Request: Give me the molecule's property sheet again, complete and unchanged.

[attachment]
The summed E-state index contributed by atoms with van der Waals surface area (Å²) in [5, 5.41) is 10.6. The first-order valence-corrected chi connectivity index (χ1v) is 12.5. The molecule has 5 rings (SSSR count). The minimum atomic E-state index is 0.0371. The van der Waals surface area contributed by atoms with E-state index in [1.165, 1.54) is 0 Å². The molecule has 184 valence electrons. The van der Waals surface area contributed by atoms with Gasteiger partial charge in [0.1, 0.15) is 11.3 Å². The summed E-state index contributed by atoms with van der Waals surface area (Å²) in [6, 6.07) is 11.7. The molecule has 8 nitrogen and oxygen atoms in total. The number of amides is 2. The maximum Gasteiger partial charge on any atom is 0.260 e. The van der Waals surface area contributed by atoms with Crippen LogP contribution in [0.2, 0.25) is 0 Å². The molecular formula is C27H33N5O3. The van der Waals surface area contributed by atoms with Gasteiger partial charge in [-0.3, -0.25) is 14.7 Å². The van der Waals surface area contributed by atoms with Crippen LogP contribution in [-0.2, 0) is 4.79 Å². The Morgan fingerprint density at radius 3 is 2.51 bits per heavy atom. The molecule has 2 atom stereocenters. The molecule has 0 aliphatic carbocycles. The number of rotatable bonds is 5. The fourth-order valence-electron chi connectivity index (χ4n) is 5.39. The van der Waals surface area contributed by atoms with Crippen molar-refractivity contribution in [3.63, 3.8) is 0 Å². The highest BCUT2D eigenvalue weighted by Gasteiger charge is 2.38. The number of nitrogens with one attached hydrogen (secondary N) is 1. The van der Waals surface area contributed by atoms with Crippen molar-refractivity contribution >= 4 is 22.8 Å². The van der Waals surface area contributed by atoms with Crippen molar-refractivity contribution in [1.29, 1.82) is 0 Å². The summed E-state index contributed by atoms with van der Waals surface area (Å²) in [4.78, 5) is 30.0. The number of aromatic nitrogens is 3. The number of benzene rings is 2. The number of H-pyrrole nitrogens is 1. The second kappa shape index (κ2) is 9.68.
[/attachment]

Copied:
The summed E-state index contributed by atoms with van der Waals surface area (Å²) in [5, 5.41) is 10.6. The first-order valence-corrected chi connectivity index (χ1v) is 12.5. The molecule has 5 rings (SSSR count). The minimum atomic E-state index is 0.0371. The van der Waals surface area contributed by atoms with E-state index in [1.165, 1.54) is 0 Å². The molecule has 184 valence electrons. The van der Waals surface area contributed by atoms with Gasteiger partial charge in [0.1, 0.15) is 11.3 Å². The summed E-state index contributed by atoms with van der Waals surface area (Å²) in [6, 6.07) is 11.7. The molecule has 8 nitrogen and oxygen atoms in total. The number of amides is 2. The maximum Gasteiger partial charge on any atom is 0.260 e. The van der Waals surface area contributed by atoms with Crippen LogP contribution in [0.2, 0.25) is 0 Å². The molecular formula is C27H33N5O3. The van der Waals surface area contributed by atoms with Gasteiger partial charge in [-0.3, -0.25) is 14.7 Å². The van der Waals surface area contributed by atoms with Crippen LogP contribution in [-0.2, 0) is 4.79 Å². The Morgan fingerprint density at radius 3 is 2.51 bits per heavy atom. The molecule has 2 atom stereocenters. The molecule has 0 aliphatic carbocycles. The number of rotatable bonds is 5. The fourth-order valence-electron chi connectivity index (χ4n) is 5.39. The van der Waals surface area contributed by atoms with Crippen molar-refractivity contribution in [3.63, 3.8) is 0 Å². The highest BCUT2D eigenvalue weighted by Gasteiger charge is 2.38. The number of nitrogens with one attached hydrogen (secondary N) is 1. The van der Waals surface area contributed by atoms with Crippen molar-refractivity contribution >= 4 is 22.8 Å². The van der Waals surface area contributed by atoms with Crippen molar-refractivity contribution in [1.29, 1.82) is 0 Å². The summed E-state index contributed by atoms with van der Waals surface area (Å²) in [4.78, 5) is 30.0. The number of aromatic nitrogens is 3. The number of benzene rings is 2. The number of H-pyrrole nitrogens is 1. The second kappa shape index (κ2) is 9.68.